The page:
Re: Did he just say "piss off"?
To piss someone off means you get them angry. What does the expression mean for you crazy brits? :)
It could have been so different. Thinkers and creatives from publishing and advertising – Coke, The Economist and others - met for a Microsoft MIX07 panel, to debate and generally conclude that technology is a great way for reaching consumers. After two days of Microsoft extolling the joys of convergence and multimedia content …
Apart from generally enjoying the de-bunking by the Economist, there's a little bit of history repeating itself in the concluding paragragh.
Years ago (70?), Isaac Asimov was invited to define (in effect) the e-book. He then went on to carefully describe the req'd features. From a different direction he came to the same conclusion as Rassbass.
It always amazes me that people working with technology don't understand that not everyone loves what they love (technology, and especially clever technology). This is a message that is repeated over and over again in the real world, in many subtle ways, but in the echo chamber of the internet it is lost.
To paraphrase Fry: clever things make people feel stupid, and new things make them feel scared.
These "heretical" remarks make a lot of sense to me - although I have been involved in a paper magazine with great (and independent) content which couldn't make any money from it....
Specialist technology magazines on paper are struggling today and online content (obviously) has its place - if it isn't "advertorial" and if it's fun to read - but I predict a return to paper magazines as premium, paid-for, adjuncts to online info sources in a year or so!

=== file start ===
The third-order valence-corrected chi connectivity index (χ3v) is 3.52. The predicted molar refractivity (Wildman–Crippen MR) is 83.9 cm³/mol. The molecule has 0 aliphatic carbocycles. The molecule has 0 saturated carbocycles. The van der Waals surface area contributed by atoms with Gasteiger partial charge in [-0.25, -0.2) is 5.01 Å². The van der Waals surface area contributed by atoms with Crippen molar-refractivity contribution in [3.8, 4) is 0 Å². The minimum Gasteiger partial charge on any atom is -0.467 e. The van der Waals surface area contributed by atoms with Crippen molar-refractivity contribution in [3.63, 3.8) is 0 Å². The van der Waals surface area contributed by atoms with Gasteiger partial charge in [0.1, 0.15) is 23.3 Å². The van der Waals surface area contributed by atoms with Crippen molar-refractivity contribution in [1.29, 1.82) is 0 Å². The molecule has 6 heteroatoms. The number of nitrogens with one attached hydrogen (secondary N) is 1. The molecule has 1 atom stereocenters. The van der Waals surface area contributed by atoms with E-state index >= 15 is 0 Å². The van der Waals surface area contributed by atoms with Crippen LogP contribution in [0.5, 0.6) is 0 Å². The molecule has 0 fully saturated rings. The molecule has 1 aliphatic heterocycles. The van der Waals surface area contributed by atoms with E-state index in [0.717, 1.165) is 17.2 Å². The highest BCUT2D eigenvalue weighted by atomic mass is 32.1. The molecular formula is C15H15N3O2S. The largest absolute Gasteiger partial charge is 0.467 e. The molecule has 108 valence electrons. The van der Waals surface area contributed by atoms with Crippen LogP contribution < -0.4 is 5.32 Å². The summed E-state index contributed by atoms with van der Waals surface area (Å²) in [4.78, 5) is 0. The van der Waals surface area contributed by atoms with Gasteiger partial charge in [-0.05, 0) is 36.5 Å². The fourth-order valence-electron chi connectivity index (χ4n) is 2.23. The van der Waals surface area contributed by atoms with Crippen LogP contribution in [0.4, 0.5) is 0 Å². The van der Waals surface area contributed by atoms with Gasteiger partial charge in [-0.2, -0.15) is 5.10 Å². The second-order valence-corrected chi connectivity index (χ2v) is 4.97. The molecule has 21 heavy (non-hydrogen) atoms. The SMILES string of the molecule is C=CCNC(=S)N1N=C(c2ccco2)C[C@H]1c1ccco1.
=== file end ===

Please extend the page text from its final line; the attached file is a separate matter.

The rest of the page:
Paper will probably be marketed as "new technology" by then, of course.
This seems reminiscent of the exposure of Vista for what it really is. For those who have become sufficiently detached from reality to think all technology is good regardless of whether it is or not, do remember that Mr Ray Mears and many others are doing very nicely thank you from teaching people to live without technology, because lots of people are keen to do this. There may be a message there somewhere....
Anyhow it is good to see people in positions of influence at last pointing out the bleedin' obvious.
Well done to Andrew Rathbass. By reason of their own vested interests of career, personal fullfillment, stock options & corner offices, technology marketers are too often in denial of the abiding, irrevocable truth that the majority of new technologies - like the majority of brands - fail. Hype-merchants who populate the "Dilbert cubicles" in Redmond & elswhere fight to counter this truth, rather like salmon swimming upstream. For sticking his bear-like paw in the water and munching on the munchkins, Rathbass has provided a salutary - and certainly entertaining - spectacle.
PS. "Winston Binch" - A real person ? Or a character from a Martin Amis novel ? Circa "Money", I'd guess..
I think MS has trodden its path for so long it has lost its direction. Watch Gates talking about the Kitchen of the Future as opposed to doing a great operating system, or copying its way into every possible market, and you see how MS is simply a marketing company with crappy technology, hence the proliferation of BS MS marketing consultants each etching out a justification for their own existence. Compare Apple - a tech company with great marketing - it has a direction.
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